A study was undertaken to determine the feasibility of renovating and upgrading an original condition window to the extent that its thermal performance would be equivalent to a window using replacement sash or window inserts. The study was funded by the State of Vermont Division for Historic Preservation based on a grant received from the National Center for Preservation Technology and Training of the U.S. National Park Service.

-Publication posted by The National Center for Preservation Technology and Training

 

 

The Effects of Energy Efficiency Treatments on Historic Windows

This study of the effects of energy efficient treatments on historic windows was developed with
extensive help and support from many collaborators who contributed materials or worked
tirelessly for little or no compensation to achieve research results. 

-Publication posted by The Center for Resource Conservation

 

 

Research Report #1203: Measure Guideline – Wood Window Repair, Rehabilitation, and Replacement

There is a significant push for energy performance upgrades to existing homes. An important target is often the windows. Old single-glazed windows have such low thermal resistance that their effect on the overall thermal resistance of the walls can be staggering. Improving the performance of the window stock is therefore central to the goal of reducing the energy consumption of the existing building stock.

This measure guideline provides information and guidance about rehabilitating, retrofitting, and replacing wood window assemblies in residential construction. 

-Publication posted by Buildingscience.com

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You have seen what we say about ourselves.
Here is what other people have to say about us:

In the Fall of 2013, the Franklin Street Train Station project won the Architectural Woodwork Institute’s “Award of Excellence” and was featured in an article in the Fall 2013 edition of their Design Solutions magazine.

 

Click here to read the article.


“The project was delightful- accomplished our goals and found new friends who are extremely knowledgeable, helpful and generous with their expertise.” – Anne & Walt 

 

 

“Jonathan and Danielle replaced the windows in our 1908 historic condo, installing new sound insulated versions that blended perfectly with the oversize window frames … it’s an easy 5 star for us.” – Jim

 

“Keperling Preservation Services is everything you want in a contractor. Their preservation work on the Bowmansville Roller Mill was excellent, on time and on budget. Highly Recommend.” – Nancy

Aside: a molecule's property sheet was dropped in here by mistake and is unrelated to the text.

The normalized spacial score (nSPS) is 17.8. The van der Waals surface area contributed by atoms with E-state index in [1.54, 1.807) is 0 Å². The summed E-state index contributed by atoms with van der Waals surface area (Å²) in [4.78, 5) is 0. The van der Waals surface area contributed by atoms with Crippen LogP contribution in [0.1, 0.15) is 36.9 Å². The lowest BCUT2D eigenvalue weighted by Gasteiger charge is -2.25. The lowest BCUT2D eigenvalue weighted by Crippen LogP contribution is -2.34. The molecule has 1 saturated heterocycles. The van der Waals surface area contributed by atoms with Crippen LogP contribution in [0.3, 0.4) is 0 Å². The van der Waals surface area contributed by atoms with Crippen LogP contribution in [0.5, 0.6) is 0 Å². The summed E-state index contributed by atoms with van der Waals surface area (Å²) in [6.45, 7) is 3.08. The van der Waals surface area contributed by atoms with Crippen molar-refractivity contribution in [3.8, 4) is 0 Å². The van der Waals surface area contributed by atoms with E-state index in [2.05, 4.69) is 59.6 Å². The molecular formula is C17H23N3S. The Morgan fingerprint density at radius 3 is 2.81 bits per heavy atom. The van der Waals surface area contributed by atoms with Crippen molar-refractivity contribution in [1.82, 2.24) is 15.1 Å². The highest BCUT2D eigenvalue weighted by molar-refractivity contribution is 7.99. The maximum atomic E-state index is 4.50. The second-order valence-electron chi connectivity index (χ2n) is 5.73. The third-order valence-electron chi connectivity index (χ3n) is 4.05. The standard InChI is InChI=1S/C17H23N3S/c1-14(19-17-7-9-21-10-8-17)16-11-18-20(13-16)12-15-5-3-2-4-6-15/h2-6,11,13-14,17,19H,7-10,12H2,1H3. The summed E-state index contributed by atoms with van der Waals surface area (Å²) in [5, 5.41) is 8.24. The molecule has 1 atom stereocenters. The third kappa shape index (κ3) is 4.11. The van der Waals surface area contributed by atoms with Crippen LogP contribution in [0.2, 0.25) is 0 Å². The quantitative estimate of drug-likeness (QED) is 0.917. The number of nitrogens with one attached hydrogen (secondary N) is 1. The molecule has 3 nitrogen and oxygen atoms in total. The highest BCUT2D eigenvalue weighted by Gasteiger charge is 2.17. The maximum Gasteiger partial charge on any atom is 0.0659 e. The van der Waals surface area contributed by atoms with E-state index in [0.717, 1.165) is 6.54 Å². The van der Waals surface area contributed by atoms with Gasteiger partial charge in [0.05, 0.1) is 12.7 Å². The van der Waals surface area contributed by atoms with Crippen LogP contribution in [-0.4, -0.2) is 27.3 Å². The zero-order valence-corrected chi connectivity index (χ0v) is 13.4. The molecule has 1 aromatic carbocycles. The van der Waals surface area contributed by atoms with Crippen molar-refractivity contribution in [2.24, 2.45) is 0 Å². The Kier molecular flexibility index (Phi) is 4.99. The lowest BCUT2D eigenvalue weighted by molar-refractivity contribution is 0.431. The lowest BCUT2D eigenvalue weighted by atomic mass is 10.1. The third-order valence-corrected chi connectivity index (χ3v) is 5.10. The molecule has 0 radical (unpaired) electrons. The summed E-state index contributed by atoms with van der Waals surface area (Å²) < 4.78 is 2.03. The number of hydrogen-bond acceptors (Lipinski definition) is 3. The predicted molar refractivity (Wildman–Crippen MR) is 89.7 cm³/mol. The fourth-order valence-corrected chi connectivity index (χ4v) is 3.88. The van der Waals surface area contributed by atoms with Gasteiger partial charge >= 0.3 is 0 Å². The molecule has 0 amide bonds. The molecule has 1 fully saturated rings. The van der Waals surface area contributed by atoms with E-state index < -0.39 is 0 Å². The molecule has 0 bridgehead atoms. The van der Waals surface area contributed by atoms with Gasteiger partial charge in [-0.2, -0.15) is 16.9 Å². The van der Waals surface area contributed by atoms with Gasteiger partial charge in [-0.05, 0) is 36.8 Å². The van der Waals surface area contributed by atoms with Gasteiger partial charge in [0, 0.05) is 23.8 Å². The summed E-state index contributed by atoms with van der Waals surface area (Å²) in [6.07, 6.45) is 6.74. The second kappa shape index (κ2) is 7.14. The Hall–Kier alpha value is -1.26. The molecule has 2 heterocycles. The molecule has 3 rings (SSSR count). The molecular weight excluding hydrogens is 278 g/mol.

“Thanks for all your efforts and particularly the guidance and recommendations during the restoration of the Mylin Farmhouse.  You are particularly diligent and committed to the end result and I’m sure we are not the only customer to have benefited.

Jim Cluck, Willow Valley Retirement Communities”


Sunday News, Sunday, June 9, 2013, Lancaster, PA

Pointers from preservationists

By PAULA WOLF
Staff Writer

Pointers from preservationistsDid you know:

  • Repointing  a  historic  building’s bricks  with  modern  mortar  can  cause deterioration?
  • Using cheap  paint  can  permanently damage the surface to which it is applied?
  • Installing aluminum and vinyl siding over wood siding means trading a product that  can  last  200-plus  years  for ones that last 50 to 60 years? These are just three of 10  mistakes people make when upgrading historic properties, according  to Danielle Groshong-Keperling and her father, Charles Groshong.

   …. click here to read the full article.


Sunday News, Sunday, May 26, 2013, Lancaster, PA

Building on a respect for old structures

By ENELLY BETANCOURT
Staff Writer

“I started my life in an old house,’’ says the native Nebraskan.

“I lived in a home that my grandfather built for his family,and I was drawn to it. I always felt a need to take care of it.”          Building on Respect

A city resident, Groshong is chairwoman of the Lancaster Historical Commission, which oversees new construction

and demolition of properties within the Heritage Conservation District.

The 64-year-old is a partner at K&G Artisan Builders, which is also known to local residents as Historic Restorations.

Old buildings, she notes, have survived all kinds of changes and they have stories to tell. “To me it’s about taking care of them and keeping that piece of our history alive,’’ she says.

“I believe that being a preservationist is a small thing I can do to make the world a better place.”

….to read the full article, click on the picture on the right.              


 


Intelligencer Journal and the Lancaster New Era, Thursday, August 9, 2012, Lancaster, PA

Lancaster city firm is restoring battlefield landmark

By LARRY ALEXANDER
Staff Writer

At around 9 a.m. on Wednesday, July 1, 1863, Lancaster-born Gen. John F. Reynolds drew rein at the Lutheran Theological Seminary just west of the town of Gettysburg.

“What’s the matter, John?” he shouted to Gen. John Buford from the cupola atop the seminary roof. Buford had been anxiously watching as his cavalrymen held back the long lines of Confederate infantry approaching the town.